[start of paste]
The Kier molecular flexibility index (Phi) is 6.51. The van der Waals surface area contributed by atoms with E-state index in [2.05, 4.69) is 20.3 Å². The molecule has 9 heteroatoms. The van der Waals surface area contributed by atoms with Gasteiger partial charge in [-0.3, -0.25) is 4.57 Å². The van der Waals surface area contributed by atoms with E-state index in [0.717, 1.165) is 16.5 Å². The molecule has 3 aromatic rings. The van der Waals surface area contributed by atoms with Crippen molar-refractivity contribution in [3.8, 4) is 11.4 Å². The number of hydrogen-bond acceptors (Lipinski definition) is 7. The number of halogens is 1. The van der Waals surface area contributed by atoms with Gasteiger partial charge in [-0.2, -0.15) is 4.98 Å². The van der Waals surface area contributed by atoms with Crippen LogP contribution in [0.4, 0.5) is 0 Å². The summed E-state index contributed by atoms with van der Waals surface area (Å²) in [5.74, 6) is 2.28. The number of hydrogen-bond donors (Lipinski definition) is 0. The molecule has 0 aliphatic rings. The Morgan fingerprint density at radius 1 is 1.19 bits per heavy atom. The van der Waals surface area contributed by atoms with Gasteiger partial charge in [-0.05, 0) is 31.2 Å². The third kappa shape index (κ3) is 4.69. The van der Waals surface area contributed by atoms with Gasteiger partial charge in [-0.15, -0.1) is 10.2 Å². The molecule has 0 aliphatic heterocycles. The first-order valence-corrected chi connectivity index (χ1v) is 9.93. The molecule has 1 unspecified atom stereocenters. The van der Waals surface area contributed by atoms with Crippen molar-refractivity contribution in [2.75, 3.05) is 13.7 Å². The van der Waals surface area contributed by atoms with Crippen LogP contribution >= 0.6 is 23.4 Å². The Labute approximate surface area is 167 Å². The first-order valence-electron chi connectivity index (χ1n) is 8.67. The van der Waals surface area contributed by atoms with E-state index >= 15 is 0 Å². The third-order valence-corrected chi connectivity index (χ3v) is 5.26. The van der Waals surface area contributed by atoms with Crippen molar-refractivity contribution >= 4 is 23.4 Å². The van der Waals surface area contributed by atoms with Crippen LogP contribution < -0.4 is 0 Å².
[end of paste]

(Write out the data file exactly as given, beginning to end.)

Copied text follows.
The Kier molecular flexibility index (Phi) is 6.51. The van der Waals surface area contributed by atoms with E-state index in [2.05, 4.69) is 20.3 Å². The molecule has 9 heteroatoms. The van der Waals surface area contributed by atoms with Gasteiger partial charge in [-0.3, -0.25) is 4.57 Å². The van der Waals surface area contributed by atoms with E-state index in [0.717, 1.165) is 16.5 Å². The molecule has 3 aromatic rings. The van der Waals surface area contributed by atoms with Crippen molar-refractivity contribution in [3.8, 4) is 11.4 Å². The number of hydrogen-bond acceptors (Lipinski definition) is 7. The number of halogens is 1. The van der Waals surface area contributed by atoms with Gasteiger partial charge in [-0.2, -0.15) is 4.98 Å². The van der Waals surface area contributed by atoms with Crippen LogP contribution in [0.4, 0.5) is 0 Å². The summed E-state index contributed by atoms with van der Waals surface area (Å²) in [5.74, 6) is 2.28. The number of hydrogen-bond donors (Lipinski definition) is 0. The molecule has 0 aliphatic rings. The Morgan fingerprint density at radius 1 is 1.19 bits per heavy atom. The van der Waals surface area contributed by atoms with Gasteiger partial charge in [-0.05, 0) is 31.2 Å². The third kappa shape index (κ3) is 4.69. The van der Waals surface area contributed by atoms with Gasteiger partial charge in [-0.15, -0.1) is 10.2 Å². The molecule has 0 aliphatic heterocycles. The first-order valence-corrected chi connectivity index (χ1v) is 9.93. The molecule has 1 unspecified atom stereocenters. The van der Waals surface area contributed by atoms with Crippen molar-refractivity contribution in [2.75, 3.05) is 13.7 Å². The van der Waals surface area contributed by atoms with Crippen LogP contribution >= 0.6 is 23.4 Å². The Labute approximate surface area is 167 Å². The first-order valence-electron chi connectivity index (χ1n) is 8.67. The van der Waals surface area contributed by atoms with E-state index >= 15 is 0 Å². The third-order valence-corrected chi connectivity index (χ3v) is 5.26. The van der Waals surface area contributed by atoms with Crippen molar-refractivity contribution >= 4 is 23.4 Å². The van der Waals surface area contributed by atoms with Crippen LogP contribution < -0.4 is 0 Å².